Though he was purely motivated by the needs of the students, his success in this position granted him respect from many members of Hornet Nation and notable figures of the Black community, such as Rev. Al Sharpton, Rev. Joseph Lowery, Joe Reed, Jesse Jackson, and more.
“When they had an issue, they would need numbers to show that they had support,” Knight said. “Students were the base. The university was the base. They would call and say they needed students, and if we believed in it, we would show up. It was amazing, really. I enjoyed that interaction with them because we looked up to them. They were very powerful in the Black community.”
Through all of his work as SGA president, he considers his time preparing for a comedy special featuring Dick Gregory as the most memorable. Being a civil rights activist, Gregory was known for his raw and unfiltered commentary regarding racism and other social injustices. Considering he was seen as controversial, university administrators discouraged his visit and revoked the allotted funds. With his mission to serve the students, Knight turned to outside sponsors to support the function.
“I got together with community leaders, like Rev. Al Dixon, who raised money for it,” he said. “You see, he was very controversial, so there were some people who were not happy about that, but as SGA president, we got him here!”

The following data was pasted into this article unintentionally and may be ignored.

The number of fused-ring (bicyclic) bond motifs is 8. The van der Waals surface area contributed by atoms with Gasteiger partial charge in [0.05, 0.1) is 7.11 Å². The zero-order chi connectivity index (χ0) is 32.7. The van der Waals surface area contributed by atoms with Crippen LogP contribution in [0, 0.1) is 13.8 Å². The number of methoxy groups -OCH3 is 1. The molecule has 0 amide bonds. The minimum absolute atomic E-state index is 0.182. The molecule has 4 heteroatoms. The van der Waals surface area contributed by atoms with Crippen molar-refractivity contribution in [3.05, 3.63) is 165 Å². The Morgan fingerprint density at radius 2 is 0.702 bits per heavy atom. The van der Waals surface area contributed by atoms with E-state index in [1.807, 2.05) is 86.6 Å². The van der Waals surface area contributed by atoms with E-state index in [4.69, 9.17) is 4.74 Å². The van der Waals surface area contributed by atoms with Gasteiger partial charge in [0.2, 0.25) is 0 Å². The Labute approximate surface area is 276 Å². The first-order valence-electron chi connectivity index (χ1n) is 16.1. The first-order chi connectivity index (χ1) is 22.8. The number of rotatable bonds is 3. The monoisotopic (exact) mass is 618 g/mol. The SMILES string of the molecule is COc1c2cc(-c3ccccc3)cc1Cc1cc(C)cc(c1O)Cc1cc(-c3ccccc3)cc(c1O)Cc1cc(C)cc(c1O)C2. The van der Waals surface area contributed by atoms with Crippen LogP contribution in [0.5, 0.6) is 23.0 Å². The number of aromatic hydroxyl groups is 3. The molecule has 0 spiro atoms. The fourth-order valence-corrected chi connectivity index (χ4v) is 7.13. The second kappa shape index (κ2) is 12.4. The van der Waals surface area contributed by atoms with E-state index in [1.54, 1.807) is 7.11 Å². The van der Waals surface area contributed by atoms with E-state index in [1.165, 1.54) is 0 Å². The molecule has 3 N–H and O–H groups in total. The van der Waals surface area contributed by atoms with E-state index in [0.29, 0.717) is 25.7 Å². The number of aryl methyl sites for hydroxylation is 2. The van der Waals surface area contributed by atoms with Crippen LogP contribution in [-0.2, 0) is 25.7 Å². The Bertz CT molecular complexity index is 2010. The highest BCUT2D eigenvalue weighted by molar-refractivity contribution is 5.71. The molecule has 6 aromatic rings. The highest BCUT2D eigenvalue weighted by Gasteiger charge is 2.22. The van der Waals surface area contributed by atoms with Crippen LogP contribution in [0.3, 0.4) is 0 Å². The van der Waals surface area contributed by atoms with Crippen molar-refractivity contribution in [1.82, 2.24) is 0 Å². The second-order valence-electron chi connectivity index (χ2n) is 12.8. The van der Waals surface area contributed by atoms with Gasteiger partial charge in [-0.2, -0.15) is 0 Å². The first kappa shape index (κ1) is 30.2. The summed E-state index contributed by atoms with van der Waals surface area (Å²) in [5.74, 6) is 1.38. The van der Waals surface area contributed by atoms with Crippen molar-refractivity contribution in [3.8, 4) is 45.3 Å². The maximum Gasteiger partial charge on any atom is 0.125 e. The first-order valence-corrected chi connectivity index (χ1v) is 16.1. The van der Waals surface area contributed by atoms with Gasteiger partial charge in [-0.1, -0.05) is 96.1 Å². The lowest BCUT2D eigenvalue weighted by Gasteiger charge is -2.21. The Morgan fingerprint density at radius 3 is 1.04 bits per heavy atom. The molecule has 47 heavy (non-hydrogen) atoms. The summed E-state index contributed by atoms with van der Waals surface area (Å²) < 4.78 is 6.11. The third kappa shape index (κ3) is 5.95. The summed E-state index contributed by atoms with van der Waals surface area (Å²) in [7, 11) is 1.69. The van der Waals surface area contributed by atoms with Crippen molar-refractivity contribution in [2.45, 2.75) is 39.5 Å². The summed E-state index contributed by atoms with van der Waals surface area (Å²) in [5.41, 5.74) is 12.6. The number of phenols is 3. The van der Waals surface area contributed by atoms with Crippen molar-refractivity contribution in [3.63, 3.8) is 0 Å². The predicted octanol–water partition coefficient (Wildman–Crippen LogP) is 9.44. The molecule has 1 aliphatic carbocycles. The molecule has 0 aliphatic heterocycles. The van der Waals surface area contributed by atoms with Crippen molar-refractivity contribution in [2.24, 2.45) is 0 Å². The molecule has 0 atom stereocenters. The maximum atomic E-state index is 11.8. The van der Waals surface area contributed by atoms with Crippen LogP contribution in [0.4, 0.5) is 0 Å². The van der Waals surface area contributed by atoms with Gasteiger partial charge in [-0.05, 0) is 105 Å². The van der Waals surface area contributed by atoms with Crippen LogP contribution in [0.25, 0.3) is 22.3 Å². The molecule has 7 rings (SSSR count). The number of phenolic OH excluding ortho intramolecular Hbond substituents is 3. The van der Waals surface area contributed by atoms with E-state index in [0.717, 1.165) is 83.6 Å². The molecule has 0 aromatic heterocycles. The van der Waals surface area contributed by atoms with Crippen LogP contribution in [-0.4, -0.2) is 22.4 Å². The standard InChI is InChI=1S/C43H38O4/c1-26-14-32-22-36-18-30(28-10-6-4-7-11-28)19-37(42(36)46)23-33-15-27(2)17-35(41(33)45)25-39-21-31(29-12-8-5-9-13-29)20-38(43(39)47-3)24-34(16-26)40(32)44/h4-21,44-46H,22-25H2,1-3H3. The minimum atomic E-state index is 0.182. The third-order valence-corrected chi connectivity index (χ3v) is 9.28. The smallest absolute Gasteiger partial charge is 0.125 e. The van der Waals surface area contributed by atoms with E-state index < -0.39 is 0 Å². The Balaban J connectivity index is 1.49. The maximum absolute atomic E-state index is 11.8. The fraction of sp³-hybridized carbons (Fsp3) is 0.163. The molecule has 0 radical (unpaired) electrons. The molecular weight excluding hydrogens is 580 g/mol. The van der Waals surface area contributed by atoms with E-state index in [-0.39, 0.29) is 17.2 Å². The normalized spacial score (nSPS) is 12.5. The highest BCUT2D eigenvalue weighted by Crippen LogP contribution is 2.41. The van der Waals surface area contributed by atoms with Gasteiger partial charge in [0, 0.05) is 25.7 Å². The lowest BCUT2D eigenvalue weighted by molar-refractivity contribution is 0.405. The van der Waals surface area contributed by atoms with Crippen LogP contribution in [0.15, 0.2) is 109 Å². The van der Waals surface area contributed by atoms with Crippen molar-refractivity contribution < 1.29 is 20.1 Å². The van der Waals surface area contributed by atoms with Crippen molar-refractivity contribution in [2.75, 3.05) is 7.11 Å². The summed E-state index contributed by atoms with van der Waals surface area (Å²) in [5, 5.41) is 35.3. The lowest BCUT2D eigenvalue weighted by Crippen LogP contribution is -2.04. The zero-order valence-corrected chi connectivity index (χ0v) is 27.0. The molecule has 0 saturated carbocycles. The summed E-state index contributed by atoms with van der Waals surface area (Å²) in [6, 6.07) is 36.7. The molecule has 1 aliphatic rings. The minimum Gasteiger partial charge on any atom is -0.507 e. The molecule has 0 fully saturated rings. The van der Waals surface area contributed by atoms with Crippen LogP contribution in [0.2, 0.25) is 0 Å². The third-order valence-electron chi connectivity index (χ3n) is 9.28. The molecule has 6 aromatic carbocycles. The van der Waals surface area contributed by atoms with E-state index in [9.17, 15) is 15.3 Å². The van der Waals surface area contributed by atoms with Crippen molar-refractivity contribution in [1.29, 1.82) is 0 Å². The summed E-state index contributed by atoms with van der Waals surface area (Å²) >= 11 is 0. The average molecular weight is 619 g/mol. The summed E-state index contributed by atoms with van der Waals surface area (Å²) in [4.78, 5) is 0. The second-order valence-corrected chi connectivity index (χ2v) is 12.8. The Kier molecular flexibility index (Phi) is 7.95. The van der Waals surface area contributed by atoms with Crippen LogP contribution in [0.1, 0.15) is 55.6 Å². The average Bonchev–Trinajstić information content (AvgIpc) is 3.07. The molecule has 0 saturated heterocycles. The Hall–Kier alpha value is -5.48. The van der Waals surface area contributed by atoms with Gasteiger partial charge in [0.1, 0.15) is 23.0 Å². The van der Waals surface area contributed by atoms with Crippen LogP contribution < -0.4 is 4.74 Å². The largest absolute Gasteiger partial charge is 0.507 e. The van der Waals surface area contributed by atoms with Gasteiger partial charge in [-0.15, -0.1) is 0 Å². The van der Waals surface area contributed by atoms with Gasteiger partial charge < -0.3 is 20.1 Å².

Knight graduated from ASU in 1974 with a bachelor’s degree in business administration with a concentration in political science.
He soon found work at the Alabama Public Service Commission (ASPC), the governing body for various utilities throughout the state. Due to his experience working within a government structure, and connections made through the Alabama Democratic Conference, he was appointed as the executive assistant to the president. As the first African American to hold an administrative role within the APSC, this would be the first stop in his journey as a trailblazer.
In 1977, Knight returned to his alma mater as the public relations director. He was personally offered the job by former university President Levi Watkins, LHD, with whom he shared a rocky relationship. During the SGA presidential race of 1973, Watkins supported the campaign of Knight’s opponent, giving a sour start to their association. Fortunately, as the years progressed, the two established a mutual respect for one another.